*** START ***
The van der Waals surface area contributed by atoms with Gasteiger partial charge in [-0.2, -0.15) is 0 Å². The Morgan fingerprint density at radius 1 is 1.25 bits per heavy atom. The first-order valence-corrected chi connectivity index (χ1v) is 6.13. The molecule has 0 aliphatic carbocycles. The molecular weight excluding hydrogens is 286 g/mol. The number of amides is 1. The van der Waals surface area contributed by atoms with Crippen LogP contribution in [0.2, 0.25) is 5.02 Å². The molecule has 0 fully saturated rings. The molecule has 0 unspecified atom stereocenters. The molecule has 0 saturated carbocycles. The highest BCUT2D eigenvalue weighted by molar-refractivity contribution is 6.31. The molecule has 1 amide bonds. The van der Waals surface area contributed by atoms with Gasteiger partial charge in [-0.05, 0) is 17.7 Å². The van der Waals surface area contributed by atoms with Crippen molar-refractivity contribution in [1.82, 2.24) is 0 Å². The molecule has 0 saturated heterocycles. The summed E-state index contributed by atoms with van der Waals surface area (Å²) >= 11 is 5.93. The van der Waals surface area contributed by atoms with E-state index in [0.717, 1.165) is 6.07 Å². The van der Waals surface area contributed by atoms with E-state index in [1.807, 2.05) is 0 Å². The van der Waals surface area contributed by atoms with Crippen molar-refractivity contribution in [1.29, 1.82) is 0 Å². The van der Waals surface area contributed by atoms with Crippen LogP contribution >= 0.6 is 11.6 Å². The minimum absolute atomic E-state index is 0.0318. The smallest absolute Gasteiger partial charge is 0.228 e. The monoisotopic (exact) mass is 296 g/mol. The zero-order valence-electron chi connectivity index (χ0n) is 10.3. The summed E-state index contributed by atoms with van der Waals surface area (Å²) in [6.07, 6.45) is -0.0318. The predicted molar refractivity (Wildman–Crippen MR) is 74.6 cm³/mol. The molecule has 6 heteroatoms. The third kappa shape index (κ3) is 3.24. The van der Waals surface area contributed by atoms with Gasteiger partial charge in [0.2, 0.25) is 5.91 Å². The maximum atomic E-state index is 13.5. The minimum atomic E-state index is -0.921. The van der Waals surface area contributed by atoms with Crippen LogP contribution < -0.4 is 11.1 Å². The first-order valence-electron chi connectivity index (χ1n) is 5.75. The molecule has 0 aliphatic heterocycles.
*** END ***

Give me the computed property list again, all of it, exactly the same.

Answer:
The van der Waals surface area contributed by atoms with Gasteiger partial charge in [-0.2, -0.15) is 0 Å². The Morgan fingerprint density at radius 1 is 1.25 bits per heavy atom. The first-order valence-corrected chi connectivity index (χ1v) is 6.13. The molecule has 0 aliphatic carbocycles. The molecular weight excluding hydrogens is 286 g/mol. The number of amides is 1. The van der Waals surface area contributed by atoms with Crippen LogP contribution in [0.2, 0.25) is 5.02 Å². The molecule has 0 fully saturated rings. The molecule has 0 unspecified atom stereocenters. The molecule has 0 saturated carbocycles. The highest BCUT2D eigenvalue weighted by molar-refractivity contribution is 6.31. The molecule has 1 amide bonds. The van der Waals surface area contributed by atoms with Gasteiger partial charge in [-0.05, 0) is 17.7 Å². The van der Waals surface area contributed by atoms with Crippen molar-refractivity contribution in [1.82, 2.24) is 0 Å². The molecule has 0 saturated heterocycles. The summed E-state index contributed by atoms with van der Waals surface area (Å²) >= 11 is 5.93. The van der Waals surface area contributed by atoms with E-state index in [0.717, 1.165) is 6.07 Å². The van der Waals surface area contributed by atoms with E-state index in [1.807, 2.05) is 0 Å². The van der Waals surface area contributed by atoms with Crippen molar-refractivity contribution in [1.29, 1.82) is 0 Å². The van der Waals surface area contributed by atoms with Crippen LogP contribution >= 0.6 is 11.6 Å². The minimum absolute atomic E-state index is 0.0318. The smallest absolute Gasteiger partial charge is 0.228 e. The monoisotopic (exact) mass is 296 g/mol. The zero-order valence-electron chi connectivity index (χ0n) is 10.3. The summed E-state index contributed by atoms with van der Waals surface area (Å²) in [6.07, 6.45) is -0.0318. The predicted molar refractivity (Wildman–Crippen MR) is 74.6 cm³/mol. The molecule has 6 heteroatoms. The third kappa shape index (κ3) is 3.24. The van der Waals surface area contributed by atoms with Gasteiger partial charge in [0.2, 0.25) is 5.91 Å². The maximum atomic E-state index is 13.5. The minimum atomic E-state index is -0.921. The van der Waals surface area contributed by atoms with Crippen LogP contribution < -0.4 is 11.1 Å². The first-order valence-electron chi connectivity index (χ1n) is 5.75. The molecule has 0 aliphatic heterocycles.